WALLINGFORD — Women from the past and present were highlighted during Women’s Day on Tuesday, part of the Wallingford 350th+2 Jubilee celebration.
The day began with speakers at the Wallingford Public Library, where the rows of chairs in the Community Room were filled with women.
“I applaud you for being here and celebrating those who have come before us in history,” said Christine Mansfield, co-chair of the Jubilee Committee.
Eileen Farmer, president of Wallingford Community Women, explained that the group was asked five years ago by Mansfield and fellow co-chair Bob Devaney to host Women’s Day during the jubilee.
The first two events that the group came up with were a tea and an art show.
Wallingford Community Women member Amy Blakeslee, who died last year, came up with the idea for a speaker event.
“It became extremely clear to us that we needed to continue her endeavor and to make sure that we made sure that this event happened,” Farmer said.
Liz Krebs, education director for the Connecticut Women’s Hall of Fame, was the first speaker. She discussed women inducted into the Hall of Fame.
Some of the inductees include Helen Keller, Marian Anderson and Alice Paul. In total, there are 136 members.
“From suffrage to abolition, reproductive rights to same sex marriage, all of these women and many more like them all over the state have led the charge for equality in its many forms,” Krebs said. “Their powerful voices have challenged the status quo, blazed new trails, pioneered new fields and affected profound change in our society.”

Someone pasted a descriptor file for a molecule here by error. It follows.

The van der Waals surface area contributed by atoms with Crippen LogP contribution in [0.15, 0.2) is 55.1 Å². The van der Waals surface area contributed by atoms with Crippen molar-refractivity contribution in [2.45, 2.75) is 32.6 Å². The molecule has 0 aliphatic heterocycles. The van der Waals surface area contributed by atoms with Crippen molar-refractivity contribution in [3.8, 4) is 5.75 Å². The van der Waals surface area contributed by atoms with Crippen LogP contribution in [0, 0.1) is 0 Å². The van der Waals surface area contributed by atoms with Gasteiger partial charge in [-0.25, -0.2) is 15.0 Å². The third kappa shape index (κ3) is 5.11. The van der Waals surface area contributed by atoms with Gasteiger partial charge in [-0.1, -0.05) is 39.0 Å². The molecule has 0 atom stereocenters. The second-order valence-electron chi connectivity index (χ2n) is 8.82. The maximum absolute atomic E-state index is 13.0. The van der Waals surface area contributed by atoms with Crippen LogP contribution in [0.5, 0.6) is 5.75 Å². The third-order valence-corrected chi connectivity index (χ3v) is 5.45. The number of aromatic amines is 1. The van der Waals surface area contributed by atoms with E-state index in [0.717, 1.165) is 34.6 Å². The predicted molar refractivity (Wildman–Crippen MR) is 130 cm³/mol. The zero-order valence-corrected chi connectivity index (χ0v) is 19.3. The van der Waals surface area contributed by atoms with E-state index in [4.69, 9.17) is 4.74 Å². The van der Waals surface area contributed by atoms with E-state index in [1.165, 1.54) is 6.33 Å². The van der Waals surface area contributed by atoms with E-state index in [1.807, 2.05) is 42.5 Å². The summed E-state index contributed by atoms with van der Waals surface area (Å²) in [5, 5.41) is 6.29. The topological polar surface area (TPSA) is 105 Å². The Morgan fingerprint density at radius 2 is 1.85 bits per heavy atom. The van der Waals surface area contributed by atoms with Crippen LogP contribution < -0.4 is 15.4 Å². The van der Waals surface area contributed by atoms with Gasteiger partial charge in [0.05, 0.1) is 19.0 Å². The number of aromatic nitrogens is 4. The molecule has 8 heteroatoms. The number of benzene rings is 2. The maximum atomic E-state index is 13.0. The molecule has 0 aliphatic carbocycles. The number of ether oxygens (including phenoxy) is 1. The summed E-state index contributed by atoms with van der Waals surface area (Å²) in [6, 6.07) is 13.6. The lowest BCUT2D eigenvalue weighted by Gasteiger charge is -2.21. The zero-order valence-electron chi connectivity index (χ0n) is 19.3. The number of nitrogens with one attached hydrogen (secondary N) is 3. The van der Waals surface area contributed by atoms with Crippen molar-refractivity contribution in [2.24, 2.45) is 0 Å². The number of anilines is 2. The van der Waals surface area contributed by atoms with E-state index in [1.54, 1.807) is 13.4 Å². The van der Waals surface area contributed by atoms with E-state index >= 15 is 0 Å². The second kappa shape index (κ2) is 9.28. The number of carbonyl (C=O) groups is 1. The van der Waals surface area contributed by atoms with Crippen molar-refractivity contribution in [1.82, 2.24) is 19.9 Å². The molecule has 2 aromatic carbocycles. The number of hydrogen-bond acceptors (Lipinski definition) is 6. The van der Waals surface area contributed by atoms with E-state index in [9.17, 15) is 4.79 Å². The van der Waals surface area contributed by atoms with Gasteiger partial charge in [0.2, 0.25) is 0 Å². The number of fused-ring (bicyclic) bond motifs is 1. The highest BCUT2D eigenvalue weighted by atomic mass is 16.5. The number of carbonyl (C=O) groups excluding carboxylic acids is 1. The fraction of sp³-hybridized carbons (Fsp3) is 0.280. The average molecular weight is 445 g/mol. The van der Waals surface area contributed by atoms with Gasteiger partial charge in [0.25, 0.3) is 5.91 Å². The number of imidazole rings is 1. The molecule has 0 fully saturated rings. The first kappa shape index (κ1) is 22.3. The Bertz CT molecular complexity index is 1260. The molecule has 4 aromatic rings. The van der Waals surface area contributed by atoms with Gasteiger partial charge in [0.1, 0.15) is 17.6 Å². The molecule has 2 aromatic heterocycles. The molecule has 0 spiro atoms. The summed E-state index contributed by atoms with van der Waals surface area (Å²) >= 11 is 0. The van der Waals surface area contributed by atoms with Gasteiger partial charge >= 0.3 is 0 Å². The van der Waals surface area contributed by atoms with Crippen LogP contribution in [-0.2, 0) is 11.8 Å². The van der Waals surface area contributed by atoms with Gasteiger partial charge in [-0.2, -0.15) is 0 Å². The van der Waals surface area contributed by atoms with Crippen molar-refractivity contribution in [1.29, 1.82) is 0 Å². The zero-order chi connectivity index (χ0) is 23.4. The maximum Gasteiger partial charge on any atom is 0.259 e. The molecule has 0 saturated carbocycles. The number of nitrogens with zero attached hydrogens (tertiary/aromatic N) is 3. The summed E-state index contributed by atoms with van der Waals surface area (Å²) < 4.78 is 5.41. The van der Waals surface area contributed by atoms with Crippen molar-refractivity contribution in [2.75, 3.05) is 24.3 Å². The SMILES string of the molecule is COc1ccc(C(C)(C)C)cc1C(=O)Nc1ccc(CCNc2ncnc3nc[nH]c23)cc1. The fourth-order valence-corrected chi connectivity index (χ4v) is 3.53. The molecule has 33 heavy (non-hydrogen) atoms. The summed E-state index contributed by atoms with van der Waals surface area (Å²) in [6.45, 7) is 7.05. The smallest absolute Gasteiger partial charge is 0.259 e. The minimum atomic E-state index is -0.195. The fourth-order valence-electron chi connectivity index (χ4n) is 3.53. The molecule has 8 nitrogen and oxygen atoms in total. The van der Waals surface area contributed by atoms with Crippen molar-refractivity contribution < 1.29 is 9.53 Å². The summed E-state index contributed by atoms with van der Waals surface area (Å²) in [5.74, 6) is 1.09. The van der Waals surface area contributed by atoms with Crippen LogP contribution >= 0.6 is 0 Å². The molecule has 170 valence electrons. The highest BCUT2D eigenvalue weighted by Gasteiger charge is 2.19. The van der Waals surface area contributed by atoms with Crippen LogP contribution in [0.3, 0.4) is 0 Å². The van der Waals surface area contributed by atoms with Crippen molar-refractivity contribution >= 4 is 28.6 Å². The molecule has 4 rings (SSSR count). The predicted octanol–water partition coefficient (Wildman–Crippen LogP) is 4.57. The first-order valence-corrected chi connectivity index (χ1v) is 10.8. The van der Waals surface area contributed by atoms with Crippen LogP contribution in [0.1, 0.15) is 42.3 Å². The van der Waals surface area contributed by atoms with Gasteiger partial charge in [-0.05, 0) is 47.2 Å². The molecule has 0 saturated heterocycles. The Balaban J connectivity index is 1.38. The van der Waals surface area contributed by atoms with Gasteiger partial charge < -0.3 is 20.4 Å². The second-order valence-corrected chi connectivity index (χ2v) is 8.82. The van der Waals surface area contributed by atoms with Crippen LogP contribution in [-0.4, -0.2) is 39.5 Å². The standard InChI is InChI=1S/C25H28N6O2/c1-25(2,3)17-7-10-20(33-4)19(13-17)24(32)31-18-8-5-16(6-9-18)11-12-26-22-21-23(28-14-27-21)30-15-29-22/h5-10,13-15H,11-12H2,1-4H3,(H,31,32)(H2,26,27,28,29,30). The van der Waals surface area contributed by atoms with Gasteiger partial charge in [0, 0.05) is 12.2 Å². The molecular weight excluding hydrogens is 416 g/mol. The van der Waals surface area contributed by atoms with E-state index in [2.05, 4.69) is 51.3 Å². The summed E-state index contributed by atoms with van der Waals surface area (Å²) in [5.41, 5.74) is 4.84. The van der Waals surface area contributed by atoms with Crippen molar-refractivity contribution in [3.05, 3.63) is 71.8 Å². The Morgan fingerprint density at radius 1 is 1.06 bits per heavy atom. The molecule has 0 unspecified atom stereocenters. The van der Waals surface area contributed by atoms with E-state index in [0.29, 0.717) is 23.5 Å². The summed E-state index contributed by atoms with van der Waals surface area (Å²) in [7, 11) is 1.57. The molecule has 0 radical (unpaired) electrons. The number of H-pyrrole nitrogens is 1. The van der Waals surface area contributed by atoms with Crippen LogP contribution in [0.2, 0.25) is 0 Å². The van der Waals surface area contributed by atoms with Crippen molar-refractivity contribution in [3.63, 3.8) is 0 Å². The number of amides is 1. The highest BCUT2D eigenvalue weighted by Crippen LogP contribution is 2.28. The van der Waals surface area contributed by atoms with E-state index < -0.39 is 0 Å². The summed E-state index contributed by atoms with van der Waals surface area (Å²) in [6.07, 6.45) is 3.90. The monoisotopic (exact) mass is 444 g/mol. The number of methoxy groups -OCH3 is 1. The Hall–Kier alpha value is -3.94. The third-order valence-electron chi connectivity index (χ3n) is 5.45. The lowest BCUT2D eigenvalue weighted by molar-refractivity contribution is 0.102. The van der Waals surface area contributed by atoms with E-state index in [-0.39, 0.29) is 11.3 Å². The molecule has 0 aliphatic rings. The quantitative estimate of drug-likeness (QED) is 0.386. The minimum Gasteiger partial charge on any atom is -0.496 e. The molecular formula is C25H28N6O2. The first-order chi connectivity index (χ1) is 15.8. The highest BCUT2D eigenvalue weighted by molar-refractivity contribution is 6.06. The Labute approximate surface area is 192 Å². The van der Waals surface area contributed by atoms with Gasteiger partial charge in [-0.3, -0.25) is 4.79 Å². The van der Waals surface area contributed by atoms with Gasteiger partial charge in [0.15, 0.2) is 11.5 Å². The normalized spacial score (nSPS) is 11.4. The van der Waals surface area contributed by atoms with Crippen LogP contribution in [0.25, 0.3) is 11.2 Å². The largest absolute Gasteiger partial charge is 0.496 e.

The next speaker, Dr. Niamey Wilson, was introduced by Gary Havican, president of MidState Medical Center in Meriden, one of the event’s sponsors. Wilson spoke about working in the male-dominated field of medical surgery.
“The overwhelming majority of surgeons are men,” said Wilson, a breast surgeon. “A woman in scrubs walking through the hospital hallways rarely gets recognized as a doctor and almost never as a surgeon. I am most often confused for a nurse amongst other professions, which is nothing against nurses, but I’m not a nurse.”
After Wilson’s speech concluded, Judi Gallagher, a founder and president of The Sisters Project, an organization that supports residents battling cancer, spoke about the effort.
Following that speech, Farmer encouraged attendees to check out the exhibit on display in the Community Room called “Powerful Voices: Connecticut Women Changing Democracy.” It will be on display throughout the week during the library’s normal hours.
At 2 p.m, the Wallingford Community Women hosted a high tea at the Library Wine Bar and Bistro. Attendees sipped tea and lemon water and ate finger food. In the evening, an art show was held at the Wallingford Country Club. The show included 50 pieces of art submitted by 28 Wallingford women and 17 historical pieces from women of the past.
“We’ve heard a lot of what has happened but we know there is a lot more that needs to move forward for equality,” Farmer said.
The event was also sponsored by Mutual Security Credit Union.